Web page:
At a grassroots level, women’s organisation through savings groups, such as Self Help Groups (SHGs) and Village Savings and Lending Associations (VSLAs), are viewed as fundamental tools for stimulating women’s empowerment and market development. Beyond facilitating access to assets, they are described to be ‘gender-transformative’ in opening up opportunities to challenge discriminatory gender norms and barriers, for example domestic labour inequities, sexual violence, and unequal access to education and health services, reinforcing gender inequalities, and inhibiting inclusive growth, and development.

IMG_5735
Somali women attending a ’16 days of Activism’ event in Eastleigh, Nairobi, Kenya. Photo: Holly A Ritchie

In marginalised rural communities in East Africa, NGOs such as CARE have established VSLAs, predominantly with women (20-25 per group). In my research in remote parts of Somaliland[1], pastoralist women’s social organisation in VSLAs was shown to boost women’s skills and financial literacy, as well as enhance women’s confidence to be household contributors. This has both encouraged petty trading activities and business initiatives, and triggered women’s greater involvement in household and community decision-making.

For pastoralist women that have often missed education, participation in such groups was described to be the ‘largest driver of change’ in women’s lives, influencing control over their livelihoods, changing perceptions of women, and even fostering new self-beliefs amongst women that they could be community leaders: “Before women’s roles were confined to the household but now we are outside of the house, in public, creating role models for other women…there is a big change in community attitudes”.

Women’s empowerment in fragile settings

In practice in fragile settings, women’s empowerment may often be more subtle and gradual however, and one dimension of empowerment (e.g. participation in decision-making) may have knock-on effects to other dimensions of women’s lives over time (e.g. access to resources and markets) (Mahmud 2003), particularly if there is contextual receptivity and space for individual and collective agency. Yet with instability and a lack of trust, there may also be structural setbacks to individual achievements and collaborative endeavours, and non-linear pathways of change.

Meanwhile, insights from my refugee research have illuminated tentative trends of women’s ‘forced’ empowerment in displacement contexts, and links to collective action (Ritchie 2018). Prompted by circumstance, refugee women elaborated various cultural challenges as they endeavoured to support their families through forging new social and economic norms. Yet such new practices – including women’s increased public mobility, and new work norms in enterprise – remained uncertain, without a process of negotiation and agreement with male family members, and with little environmental support.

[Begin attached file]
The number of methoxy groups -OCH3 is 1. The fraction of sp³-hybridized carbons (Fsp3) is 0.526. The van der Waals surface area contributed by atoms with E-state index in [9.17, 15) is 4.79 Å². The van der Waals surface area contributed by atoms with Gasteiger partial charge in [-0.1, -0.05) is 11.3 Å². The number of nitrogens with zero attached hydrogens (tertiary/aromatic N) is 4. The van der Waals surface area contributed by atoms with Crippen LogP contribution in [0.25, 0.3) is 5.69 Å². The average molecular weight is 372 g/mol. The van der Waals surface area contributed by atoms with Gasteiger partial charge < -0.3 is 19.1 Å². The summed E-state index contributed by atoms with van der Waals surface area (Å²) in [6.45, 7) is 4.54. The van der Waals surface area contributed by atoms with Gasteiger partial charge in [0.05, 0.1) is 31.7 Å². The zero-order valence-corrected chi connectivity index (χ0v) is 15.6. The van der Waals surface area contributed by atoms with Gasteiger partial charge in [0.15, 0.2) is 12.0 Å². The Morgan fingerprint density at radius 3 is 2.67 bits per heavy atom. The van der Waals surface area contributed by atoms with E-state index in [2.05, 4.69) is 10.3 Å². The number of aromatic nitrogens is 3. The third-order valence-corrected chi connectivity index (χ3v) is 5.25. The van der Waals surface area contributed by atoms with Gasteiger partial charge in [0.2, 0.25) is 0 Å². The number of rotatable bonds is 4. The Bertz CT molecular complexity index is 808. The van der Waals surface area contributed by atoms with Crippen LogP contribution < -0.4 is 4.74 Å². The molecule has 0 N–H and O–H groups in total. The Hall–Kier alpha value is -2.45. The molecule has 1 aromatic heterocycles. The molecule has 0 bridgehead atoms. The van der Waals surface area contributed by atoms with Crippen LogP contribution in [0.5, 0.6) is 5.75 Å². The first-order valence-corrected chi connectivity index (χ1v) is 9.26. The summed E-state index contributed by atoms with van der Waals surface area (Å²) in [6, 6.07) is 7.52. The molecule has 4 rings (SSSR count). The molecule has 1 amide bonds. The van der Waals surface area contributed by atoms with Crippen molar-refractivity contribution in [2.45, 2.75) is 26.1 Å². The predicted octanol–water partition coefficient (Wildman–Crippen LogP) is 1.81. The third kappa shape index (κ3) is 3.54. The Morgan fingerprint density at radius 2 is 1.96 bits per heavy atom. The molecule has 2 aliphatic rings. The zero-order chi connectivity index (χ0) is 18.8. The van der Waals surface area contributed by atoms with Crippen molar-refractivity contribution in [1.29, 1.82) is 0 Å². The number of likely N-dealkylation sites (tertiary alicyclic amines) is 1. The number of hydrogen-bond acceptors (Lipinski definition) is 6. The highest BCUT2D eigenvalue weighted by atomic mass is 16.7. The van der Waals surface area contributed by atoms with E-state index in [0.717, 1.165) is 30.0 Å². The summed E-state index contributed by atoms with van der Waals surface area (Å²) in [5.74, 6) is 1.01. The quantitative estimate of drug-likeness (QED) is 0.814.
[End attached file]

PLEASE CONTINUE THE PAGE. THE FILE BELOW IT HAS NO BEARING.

My research looked at the precarious nature of changing gender roles and relations for refugee groups, particularly as men remain excluded with little access to acceptable work, and struggled for their own identity and authority (Kleist 2010). In protracted refugee environments however—such as Somali refugees in urban Kenya—the research highlighted women’s own cooperative strategies boosting solidarity and support for new practices through the development of organised groups, and even engagement in social activism.

The need for a ‘critical consciousness’

Yet with situational fluidity, my recent refugee research in Kenya indicates that women’s refugee groups may be vulnerable to a loss of leadership and momentum, as group heads are granted asylum in the US and elsewhere, curtailing the development of refugee groups, women’s cooperation and a broader movement for social change. Ultimately, for women’s own growth and development, Kabeer (2011) highlights the importance of a ‘critical consciousness’ amongst women that may unleash women’s greater struggles for ‘gender justice’. But arguably with limits to collective agency, the emergence of such movements and struggles remains cautious and constrained in a context of fragility.

[1] Ritchie (forthcoming)  ‘Trends in Gender and Pastoralism in the Horn of Africa’.Synthesis paper. CARE International.


References

Cornwall, A. (2016) ‘Women’s empowerment: what works?’ Journal of International Development 28 (3): 342–359.

Htun M, Weldon L. (2010) ‘When do governments promote women’s rights? A framework for the comparative analysis of sex equality policy’, Perspectives on Politics 8: 207–216.

Mahmud, S. (2003) ‘Actually How Empowering is Micro-credit?’, Development and Change, 34: (4): 577-‐605.

Kabeer, N. (2011) ‘Between Affiliation and Autonomy: Navigating Pathways of Women’s Empowerment and Gender Justice in Rural Bangladesh’, Development and Change 42(2): 499–528.

Kleist, N. (2010) ‘Negotiating respectable masculinity: gender and recognition in the Somali diaspora’, African Diaspora. 3(2): 185–206.

Ritchie (2018) ‘Gender and enterprise in fragile refugee settings: female empowerment amidst male emasculation—a challenge to local integration?’, Disasters, 42(S1): S40−S60

Williams, S., Seed, J. & Mwau, A. (1994) Oxfam Gender Training Manual. Oxford: Oxfam.


Picure_Holly_R_2

Holly A Ritchie is a (post doc) research fellow at the ISS, with a strong interest in gender, norms and social change in economic development in fragile environments. Her work has spanned Afghanistan, East Africa and the Middle East. Ritchie’s blog article titled  Hyper-masculinity: a threat to inclusive community development in fragile environments can also be viewed on the ISS Blog.